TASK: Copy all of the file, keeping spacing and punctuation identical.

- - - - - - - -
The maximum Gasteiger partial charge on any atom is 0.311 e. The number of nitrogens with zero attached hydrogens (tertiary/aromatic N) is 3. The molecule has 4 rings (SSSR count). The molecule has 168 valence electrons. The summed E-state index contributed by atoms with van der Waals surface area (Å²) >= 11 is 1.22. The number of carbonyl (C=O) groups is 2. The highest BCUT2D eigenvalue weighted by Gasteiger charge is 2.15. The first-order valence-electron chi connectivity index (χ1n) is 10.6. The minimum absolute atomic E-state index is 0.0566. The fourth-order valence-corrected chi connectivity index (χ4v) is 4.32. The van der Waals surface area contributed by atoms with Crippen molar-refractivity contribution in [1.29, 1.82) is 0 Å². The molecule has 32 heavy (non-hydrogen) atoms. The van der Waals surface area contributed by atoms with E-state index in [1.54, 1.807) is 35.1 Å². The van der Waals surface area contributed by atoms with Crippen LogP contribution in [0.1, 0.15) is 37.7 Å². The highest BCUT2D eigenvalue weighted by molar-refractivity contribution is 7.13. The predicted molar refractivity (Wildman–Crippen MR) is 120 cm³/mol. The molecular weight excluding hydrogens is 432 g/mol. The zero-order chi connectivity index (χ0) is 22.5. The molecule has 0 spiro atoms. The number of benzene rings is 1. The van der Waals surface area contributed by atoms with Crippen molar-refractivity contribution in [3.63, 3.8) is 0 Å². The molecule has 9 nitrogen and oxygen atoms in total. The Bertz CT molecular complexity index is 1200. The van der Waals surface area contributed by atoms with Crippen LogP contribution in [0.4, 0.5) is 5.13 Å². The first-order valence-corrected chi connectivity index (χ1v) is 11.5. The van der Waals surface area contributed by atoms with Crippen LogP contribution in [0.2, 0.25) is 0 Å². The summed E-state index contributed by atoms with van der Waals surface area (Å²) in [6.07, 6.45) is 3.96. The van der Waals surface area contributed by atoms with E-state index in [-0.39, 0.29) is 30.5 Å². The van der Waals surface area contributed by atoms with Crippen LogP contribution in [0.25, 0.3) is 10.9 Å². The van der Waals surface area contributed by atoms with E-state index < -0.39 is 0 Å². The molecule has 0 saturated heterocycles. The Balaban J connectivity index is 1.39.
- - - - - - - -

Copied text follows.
The maximum Gasteiger partial charge on any atom is 0.311 e. The number of nitrogens with zero attached hydrogens (tertiary/aromatic N) is 3. The molecule has 4 rings (SSSR count). The molecule has 168 valence electrons. The summed E-state index contributed by atoms with van der Waals surface area (Å²) >= 11 is 1.22. The number of carbonyl (C=O) groups is 2. The highest BCUT2D eigenvalue weighted by Gasteiger charge is 2.15. The first-order valence-electron chi connectivity index (χ1n) is 10.6. The minimum absolute atomic E-state index is 0.0566. The fourth-order valence-corrected chi connectivity index (χ4v) is 4.32. The van der Waals surface area contributed by atoms with Crippen molar-refractivity contribution in [1.29, 1.82) is 0 Å². The molecule has 32 heavy (non-hydrogen) atoms. The van der Waals surface area contributed by atoms with E-state index in [1.54, 1.807) is 35.1 Å². The van der Waals surface area contributed by atoms with Crippen LogP contribution in [0.1, 0.15) is 37.7 Å². The highest BCUT2D eigenvalue weighted by molar-refractivity contribution is 7.13. The predicted molar refractivity (Wildman–Crippen MR) is 120 cm³/mol. The molecular weight excluding hydrogens is 432 g/mol. The zero-order chi connectivity index (χ0) is 22.5. The molecule has 0 spiro atoms. The number of benzene rings is 1. The van der Waals surface area contributed by atoms with Crippen molar-refractivity contribution in [3.63, 3.8) is 0 Å². The molecule has 9 nitrogen and oxygen atoms in total. The Bertz CT molecular complexity index is 1200. The van der Waals surface area contributed by atoms with Crippen LogP contribution in [0.4, 0.5) is 5.13 Å². The first-order valence-corrected chi connectivity index (χ1v) is 11.5. The van der Waals surface area contributed by atoms with Crippen LogP contribution in [0.2, 0.25) is 0 Å². The summed E-state index contributed by atoms with van der Waals surface area (Å²) in [6.07, 6.45) is 3.96. The van der Waals surface area contributed by atoms with E-state index in [-0.39, 0.29) is 30.5 Å². The van der Waals surface area contributed by atoms with Crippen LogP contribution in [0.25, 0.3) is 10.9 Å². The van der Waals surface area contributed by atoms with E-state index < -0.39 is 0 Å². The molecule has 0 saturated heterocycles. The Balaban J connectivity index is 1.39.